Despite facing the abuse most older women did not report it due to ‘fear of retaliation or further abuse’ (5%) being the top reason, followed by 6% who seemed to have no awareness on available resources, while 13% think their concerns would not be taken seriously.

20% older women lacked awareness on redressal mechanisms available for abuse, with 68% being aware of the Maintenance & Welfare of Parents & Senior Citizens Act and 74% older women are not aware of any government welfare schemes.

Their social status only further added to their woes, with 18% of older women stating to have faced discrimination due to their gender, 64% faced social discrimination due to their marital status i.e. widowed.

On the economic front, 74% of the older women do not feel financially secure. Of the 26% who ‘do’ feel secure, 79% are dependent on their children for finances. 66% older women in India don’t own any assets, 75% older women do not have any savings.

Where digital inclusion is concerned older women are far behind, with 60% older women have never used digital devices, 59% older women not owning smartphones, 13% older women said they would like to enroll for some skill development program online.

A significant 55% of older women have two chronic condition, yet 92% older women have reported not having any health insurance.

43% Elderly women worry of getting physically harmed, with 57% saying its due to ‘fear of falling’ and 46% stating due to weak eyesight.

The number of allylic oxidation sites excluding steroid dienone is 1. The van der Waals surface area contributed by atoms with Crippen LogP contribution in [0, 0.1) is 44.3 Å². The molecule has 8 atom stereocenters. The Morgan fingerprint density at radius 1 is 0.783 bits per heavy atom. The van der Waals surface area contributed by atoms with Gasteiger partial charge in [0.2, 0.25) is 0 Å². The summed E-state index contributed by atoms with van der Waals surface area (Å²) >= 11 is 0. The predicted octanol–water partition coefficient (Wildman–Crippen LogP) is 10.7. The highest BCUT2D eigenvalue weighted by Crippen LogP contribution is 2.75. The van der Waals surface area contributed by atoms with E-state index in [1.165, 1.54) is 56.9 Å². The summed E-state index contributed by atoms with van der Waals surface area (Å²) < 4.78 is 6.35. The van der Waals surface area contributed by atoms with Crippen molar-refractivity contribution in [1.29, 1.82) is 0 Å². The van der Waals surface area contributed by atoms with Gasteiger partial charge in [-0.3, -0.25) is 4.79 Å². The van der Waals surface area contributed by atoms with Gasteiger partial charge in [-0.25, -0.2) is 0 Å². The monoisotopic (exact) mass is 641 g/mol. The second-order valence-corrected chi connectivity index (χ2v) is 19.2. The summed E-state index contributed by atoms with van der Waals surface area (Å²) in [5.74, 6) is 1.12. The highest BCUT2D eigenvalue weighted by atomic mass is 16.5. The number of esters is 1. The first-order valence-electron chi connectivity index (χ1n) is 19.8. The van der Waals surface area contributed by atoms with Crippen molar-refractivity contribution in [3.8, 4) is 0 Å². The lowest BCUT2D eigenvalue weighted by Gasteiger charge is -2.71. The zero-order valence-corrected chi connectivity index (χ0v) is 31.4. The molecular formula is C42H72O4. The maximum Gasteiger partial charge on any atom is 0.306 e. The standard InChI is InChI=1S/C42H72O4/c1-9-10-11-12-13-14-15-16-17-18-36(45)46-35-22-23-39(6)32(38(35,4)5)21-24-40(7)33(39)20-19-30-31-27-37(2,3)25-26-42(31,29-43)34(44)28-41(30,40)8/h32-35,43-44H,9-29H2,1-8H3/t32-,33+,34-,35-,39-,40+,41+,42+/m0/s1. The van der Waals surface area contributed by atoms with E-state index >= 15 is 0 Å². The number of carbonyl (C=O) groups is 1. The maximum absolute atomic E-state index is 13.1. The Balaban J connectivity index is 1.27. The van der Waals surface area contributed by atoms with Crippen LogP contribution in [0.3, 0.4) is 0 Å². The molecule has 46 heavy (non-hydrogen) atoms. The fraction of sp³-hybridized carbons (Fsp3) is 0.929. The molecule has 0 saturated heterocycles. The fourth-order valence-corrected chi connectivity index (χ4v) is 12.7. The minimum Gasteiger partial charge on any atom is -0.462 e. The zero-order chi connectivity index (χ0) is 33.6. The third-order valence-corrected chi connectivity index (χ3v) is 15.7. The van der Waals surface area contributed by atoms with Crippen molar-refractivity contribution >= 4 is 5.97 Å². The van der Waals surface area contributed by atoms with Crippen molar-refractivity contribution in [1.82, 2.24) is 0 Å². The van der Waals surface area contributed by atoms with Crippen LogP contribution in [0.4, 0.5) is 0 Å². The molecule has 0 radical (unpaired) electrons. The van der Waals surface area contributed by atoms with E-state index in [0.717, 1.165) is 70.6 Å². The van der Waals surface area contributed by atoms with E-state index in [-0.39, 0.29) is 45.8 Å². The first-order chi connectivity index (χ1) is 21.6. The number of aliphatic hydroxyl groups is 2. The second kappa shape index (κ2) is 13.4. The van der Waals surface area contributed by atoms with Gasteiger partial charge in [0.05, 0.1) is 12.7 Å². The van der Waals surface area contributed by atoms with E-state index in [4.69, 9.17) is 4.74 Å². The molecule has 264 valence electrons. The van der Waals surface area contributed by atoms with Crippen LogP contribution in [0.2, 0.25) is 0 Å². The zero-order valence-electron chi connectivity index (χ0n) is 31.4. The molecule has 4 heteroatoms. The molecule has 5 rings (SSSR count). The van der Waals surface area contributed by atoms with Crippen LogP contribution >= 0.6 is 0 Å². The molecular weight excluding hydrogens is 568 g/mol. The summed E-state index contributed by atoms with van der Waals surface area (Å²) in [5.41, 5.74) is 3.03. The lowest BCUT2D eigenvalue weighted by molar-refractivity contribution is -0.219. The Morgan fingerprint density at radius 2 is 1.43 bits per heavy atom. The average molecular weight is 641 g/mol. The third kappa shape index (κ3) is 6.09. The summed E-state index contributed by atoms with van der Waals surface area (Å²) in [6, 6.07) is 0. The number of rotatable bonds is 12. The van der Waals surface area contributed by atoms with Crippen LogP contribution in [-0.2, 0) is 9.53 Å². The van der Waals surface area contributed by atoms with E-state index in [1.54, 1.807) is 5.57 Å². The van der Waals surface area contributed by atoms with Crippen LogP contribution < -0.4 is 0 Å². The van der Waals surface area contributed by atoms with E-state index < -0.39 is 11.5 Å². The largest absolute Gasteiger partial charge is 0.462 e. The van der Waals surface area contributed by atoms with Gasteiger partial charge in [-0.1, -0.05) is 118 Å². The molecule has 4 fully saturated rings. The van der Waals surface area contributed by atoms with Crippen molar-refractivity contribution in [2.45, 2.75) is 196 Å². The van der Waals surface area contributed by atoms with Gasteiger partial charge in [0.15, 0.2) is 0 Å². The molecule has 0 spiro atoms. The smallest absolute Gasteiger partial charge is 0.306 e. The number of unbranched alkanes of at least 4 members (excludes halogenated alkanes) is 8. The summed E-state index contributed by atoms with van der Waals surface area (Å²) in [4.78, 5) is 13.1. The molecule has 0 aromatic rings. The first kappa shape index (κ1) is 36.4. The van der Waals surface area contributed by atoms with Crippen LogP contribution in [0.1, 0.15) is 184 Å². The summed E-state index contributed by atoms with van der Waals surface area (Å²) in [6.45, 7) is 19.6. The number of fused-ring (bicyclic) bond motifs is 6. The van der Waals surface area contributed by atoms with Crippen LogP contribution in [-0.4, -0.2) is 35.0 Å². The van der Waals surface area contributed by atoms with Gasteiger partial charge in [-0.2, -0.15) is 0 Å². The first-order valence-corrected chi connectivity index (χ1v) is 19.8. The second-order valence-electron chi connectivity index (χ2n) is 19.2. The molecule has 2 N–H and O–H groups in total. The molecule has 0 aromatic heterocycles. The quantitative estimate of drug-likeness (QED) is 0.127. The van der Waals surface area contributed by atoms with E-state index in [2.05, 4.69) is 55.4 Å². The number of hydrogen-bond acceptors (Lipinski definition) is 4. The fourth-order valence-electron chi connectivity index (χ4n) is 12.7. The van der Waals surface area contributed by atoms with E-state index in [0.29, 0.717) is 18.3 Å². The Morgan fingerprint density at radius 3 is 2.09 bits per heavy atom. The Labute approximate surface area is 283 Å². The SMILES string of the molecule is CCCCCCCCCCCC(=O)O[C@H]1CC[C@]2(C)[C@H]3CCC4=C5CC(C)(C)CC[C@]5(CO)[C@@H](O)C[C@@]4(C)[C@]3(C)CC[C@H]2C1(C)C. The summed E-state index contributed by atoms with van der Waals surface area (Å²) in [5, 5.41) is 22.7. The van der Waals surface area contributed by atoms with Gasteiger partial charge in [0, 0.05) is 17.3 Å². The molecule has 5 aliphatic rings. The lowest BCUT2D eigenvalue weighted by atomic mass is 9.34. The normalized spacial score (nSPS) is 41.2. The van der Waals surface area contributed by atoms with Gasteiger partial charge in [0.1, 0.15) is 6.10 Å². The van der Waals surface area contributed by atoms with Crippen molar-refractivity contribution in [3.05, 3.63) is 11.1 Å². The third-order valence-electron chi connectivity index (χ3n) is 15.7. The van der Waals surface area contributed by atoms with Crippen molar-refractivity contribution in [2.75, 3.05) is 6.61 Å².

Suggested measures to improve the quality of life for older women, in India, so they can live with dignity:
• Need raise awareness around the importance of gainful employment and undertake capacity building efforts. Promote elder friendly working environments.
• Raise awareness on the importance of physical and mental health amongst older women and their families.
• Promote a culture of empathy, understanding and respect through educational platforms.
• Implement digital training workshops for older women.
• Raise awareness on elder abuse and promote redressal mechanisms through door-to-door volunteers, television, radio and digital platforms.
• Raise awareness amongst older women regarding their rights and entitlements.
• Simplify procedures and processes to apply for government welfare schemes for older women.

About HelpAge India
HelpAge India is a leading charitable organization working with and for older people in India for the past 45 years. It runs healthcare, agecare, livelihood, disaster response and digital empowerment programs throughout the country & advocates strongly for the elder cause. It became the first and only Indian organization to be honoured with the ‘UN Population Award 2020’ for its exemplary work in the field of ageing, recognition of the organization’s outstanding contribution to population issues and efforts in the realization of older persons rights in India.
For more information contact:
Edwin Babu
Director- Programs, HelpAge India – Tamil Nadu